PRA expands app for conducting clinical trials remotely during Covid-19 pandemic

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As clinical trial sites refocus their efforts on the Covid-19 pandemic, and the Food and Drug Administration calls for virtual trials as a means to protect the safety of patients and medical staff, one of the largest contract research organizations in the world is expanding an app designed to support trials.

Raleigh, North Carolina-based PRA Health Sciences said Tuesday that it would add several new features to its Mobile Health Platform designed to allow clinical trial sponsors to continue connecting and coordinating with patients who are not able to travel to trial sites due to the pandemic. The app, the CRO said, can also be used to turn existing paper-based studies into decentralized, “siteless” studies.

Features allow sites to electronically consent and re-consent patients for use of the app, collecting consent forms to allow for delivery of products through third-party couriers, video consults and means to conduct surveys.

“As the Covid-19 pandemic continues, it will be increasingly difficult for patients to see their medical professionals in person or adhere to clinical study protocols requiring visits to sites and hospitals,” PRA chief scientific officer Kent Thoelke said in a statement. “This mobile and remote solution allows critical studies to continue, where protocols and regulatory guidelines permit, and ensures that patient safety and well-being can be maintained during a time when social distancing and relieving the burden on our healthcare system is important in fighting Covid-19.”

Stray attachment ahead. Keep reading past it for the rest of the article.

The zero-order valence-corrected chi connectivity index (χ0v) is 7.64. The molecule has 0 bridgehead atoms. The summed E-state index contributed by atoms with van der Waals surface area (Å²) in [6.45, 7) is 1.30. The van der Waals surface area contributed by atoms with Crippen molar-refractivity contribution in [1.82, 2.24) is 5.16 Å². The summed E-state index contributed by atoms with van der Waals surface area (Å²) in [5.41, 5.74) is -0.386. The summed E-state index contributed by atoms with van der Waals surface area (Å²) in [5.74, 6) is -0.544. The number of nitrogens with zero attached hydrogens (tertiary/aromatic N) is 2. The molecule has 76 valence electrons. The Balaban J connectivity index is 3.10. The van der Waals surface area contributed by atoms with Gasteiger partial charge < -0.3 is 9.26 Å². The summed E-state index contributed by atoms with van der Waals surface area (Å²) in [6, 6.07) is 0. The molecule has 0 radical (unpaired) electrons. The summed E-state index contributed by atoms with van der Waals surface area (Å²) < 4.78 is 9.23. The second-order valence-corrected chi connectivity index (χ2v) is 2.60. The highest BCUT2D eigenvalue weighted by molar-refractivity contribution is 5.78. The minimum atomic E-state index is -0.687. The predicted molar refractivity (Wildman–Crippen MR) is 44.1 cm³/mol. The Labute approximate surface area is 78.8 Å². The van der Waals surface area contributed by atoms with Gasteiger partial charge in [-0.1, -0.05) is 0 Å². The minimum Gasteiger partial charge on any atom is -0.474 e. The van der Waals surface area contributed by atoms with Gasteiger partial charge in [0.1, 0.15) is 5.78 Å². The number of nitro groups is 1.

The spread of the SARS-CoV-2 virus has resulted in hospitals across the world becoming overwhelmed by severely ill patients and caused significant disruptions to clinical trial programs, at least those not related to the pandemic. Northwell Health, which serves the New York City metro area – now the epicenter of the pandemic in the U.S. – was able to get clinical trials for drugs to treat Covid-19 up and running rapidly in large part because it put other trial programs on hold.

Meanwhile, the FDA issued a guidance last week for running clinical trials during the pandemic, placing particular emphasis on running clinical trials virtually as a survey showed that many trial sites anticipate widespread disruption. Drugmaker Eli Lilly said this week that it was delaying new clinical trials and enrollments in ongoing ones as the pandemic has bogged down trial sites.

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